On 12 January 2005, a request was made to the National Maritime Museum for documents and correspondence relating to any payments made to Conrad Shawcross for the commission of his temporary installation of his sculpture “Continuum” staged at Queen’s House in Greenwich. The Museum refused to release the information. Matthew Davis, a freelance journalist, complained to the Information Commissioner, alleging that the Museum had failed to provide information in accordance with the Act.

The Museum explained that at the time the request for information was made they were involved in active negotiations with another artist for a new commission as part of their next “New Visions of the Sea” series.  They argued that release of information on payments to Mr Shawcross for his installation of “Continuum” would prejudice their own and Mr Shawcross’ commercial interests.

Legitimate commercial interests are covered by an exemption under the Act. This exemption, however, is qualified and subject to a public interest test. The Museum argued that a public interest existed in maintaining this exemption, which outweighed the public interest in disclosing the information.

On 20 June 2005 the Information Commissioner Richard Thomas released a Decision Notice. The Information Commissioner agreed that the commercial interests  exemption applied and decided that public interest in maintaining this exemption at that time overrode the public interest in disclosing the requested information. He therefore gave notice that no remedial steps had to be taken by the Museum.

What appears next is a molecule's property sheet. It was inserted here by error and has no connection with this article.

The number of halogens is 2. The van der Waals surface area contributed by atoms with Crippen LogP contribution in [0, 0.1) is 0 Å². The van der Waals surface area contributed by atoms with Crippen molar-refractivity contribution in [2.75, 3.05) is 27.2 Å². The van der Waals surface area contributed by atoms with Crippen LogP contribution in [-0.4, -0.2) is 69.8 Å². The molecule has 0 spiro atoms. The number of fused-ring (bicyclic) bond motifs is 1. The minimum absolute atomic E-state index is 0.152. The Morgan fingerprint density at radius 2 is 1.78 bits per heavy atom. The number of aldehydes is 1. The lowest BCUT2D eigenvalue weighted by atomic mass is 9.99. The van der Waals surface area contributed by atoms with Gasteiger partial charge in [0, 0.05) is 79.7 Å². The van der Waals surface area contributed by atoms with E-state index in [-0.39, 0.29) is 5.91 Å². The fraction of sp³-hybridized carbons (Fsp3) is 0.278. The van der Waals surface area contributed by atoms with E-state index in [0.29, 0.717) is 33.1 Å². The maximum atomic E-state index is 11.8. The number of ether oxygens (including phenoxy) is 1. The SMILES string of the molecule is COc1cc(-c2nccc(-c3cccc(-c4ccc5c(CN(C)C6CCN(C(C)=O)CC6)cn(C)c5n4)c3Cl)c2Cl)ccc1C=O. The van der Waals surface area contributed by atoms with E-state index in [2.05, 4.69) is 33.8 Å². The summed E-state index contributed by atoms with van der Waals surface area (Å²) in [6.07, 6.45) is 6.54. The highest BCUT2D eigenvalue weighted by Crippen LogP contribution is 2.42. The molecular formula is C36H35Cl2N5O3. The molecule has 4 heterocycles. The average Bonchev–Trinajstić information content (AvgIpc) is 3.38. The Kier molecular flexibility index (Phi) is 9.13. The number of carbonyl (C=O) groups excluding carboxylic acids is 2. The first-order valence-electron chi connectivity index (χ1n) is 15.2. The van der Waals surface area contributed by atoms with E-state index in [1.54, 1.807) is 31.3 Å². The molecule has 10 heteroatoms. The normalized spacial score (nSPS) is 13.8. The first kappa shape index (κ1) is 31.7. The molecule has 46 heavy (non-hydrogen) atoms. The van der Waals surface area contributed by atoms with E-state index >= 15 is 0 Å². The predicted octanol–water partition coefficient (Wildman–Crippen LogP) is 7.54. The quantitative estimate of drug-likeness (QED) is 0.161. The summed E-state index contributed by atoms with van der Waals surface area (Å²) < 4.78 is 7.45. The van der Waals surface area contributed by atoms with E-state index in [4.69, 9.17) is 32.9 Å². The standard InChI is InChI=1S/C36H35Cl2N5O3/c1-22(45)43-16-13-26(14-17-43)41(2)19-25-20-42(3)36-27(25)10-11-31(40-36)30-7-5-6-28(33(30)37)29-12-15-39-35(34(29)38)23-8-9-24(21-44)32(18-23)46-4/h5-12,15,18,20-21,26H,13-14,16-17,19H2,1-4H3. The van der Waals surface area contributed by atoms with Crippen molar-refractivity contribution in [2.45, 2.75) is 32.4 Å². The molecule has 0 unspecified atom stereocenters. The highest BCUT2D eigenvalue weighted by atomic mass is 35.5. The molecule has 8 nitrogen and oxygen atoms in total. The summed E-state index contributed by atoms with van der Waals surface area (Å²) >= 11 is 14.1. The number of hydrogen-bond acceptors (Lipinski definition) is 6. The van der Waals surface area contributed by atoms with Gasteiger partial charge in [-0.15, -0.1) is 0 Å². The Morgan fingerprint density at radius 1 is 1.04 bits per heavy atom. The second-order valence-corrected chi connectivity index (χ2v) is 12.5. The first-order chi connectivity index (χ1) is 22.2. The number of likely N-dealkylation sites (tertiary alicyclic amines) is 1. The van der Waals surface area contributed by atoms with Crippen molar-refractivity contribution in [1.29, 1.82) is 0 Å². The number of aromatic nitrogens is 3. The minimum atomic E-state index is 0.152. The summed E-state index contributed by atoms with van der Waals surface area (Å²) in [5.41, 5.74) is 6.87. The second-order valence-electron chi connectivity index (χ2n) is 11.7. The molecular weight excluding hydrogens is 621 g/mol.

In summary, the Commissioner decided that the public interest in protecting the National Maritime Museum’s bargaining position during active and contemporaneous negotiations for a project of a similar nature overrode, for the time being, the public interest in making public the financial details of the negotiations which immediately preceded those active negotiations. The Commissioner noted that as a consequence of this decision, the potential prejudice to Conrad Shawcross’ commercial interest would also be avoided because the requested information related to both parties. However, the Commissioner considered that the potential prejudice to Conrad Shawcross’ commercial interests was not, of itself, sufficient reason to maintain this exemption.

The Commissioner added that the likelihood of prejudice to the National Maritime Museum would diminish with time and with the conclusion of the active negotiations to the point where any prejudice to the National Maritime Museum’s commercial interests would no longer outweigh the public interest in releasing the information requested.

The complainant has appealed against the decision of the Commissioner. 

The case shows how reasons can be found as to why information does not have to be released. As highlighted, however, this was qualified so that with the passage of time the need to withhold information would diminish and be overridden by the public interest to disclose.

The decision is also a reminder to individuals and companies that the information they release to public authorities, for example financial and other details provided in the course of a tendering process, is at risk of being disclosed to anyone who asks the public authority, without necessarily being put on notice of the intention to release.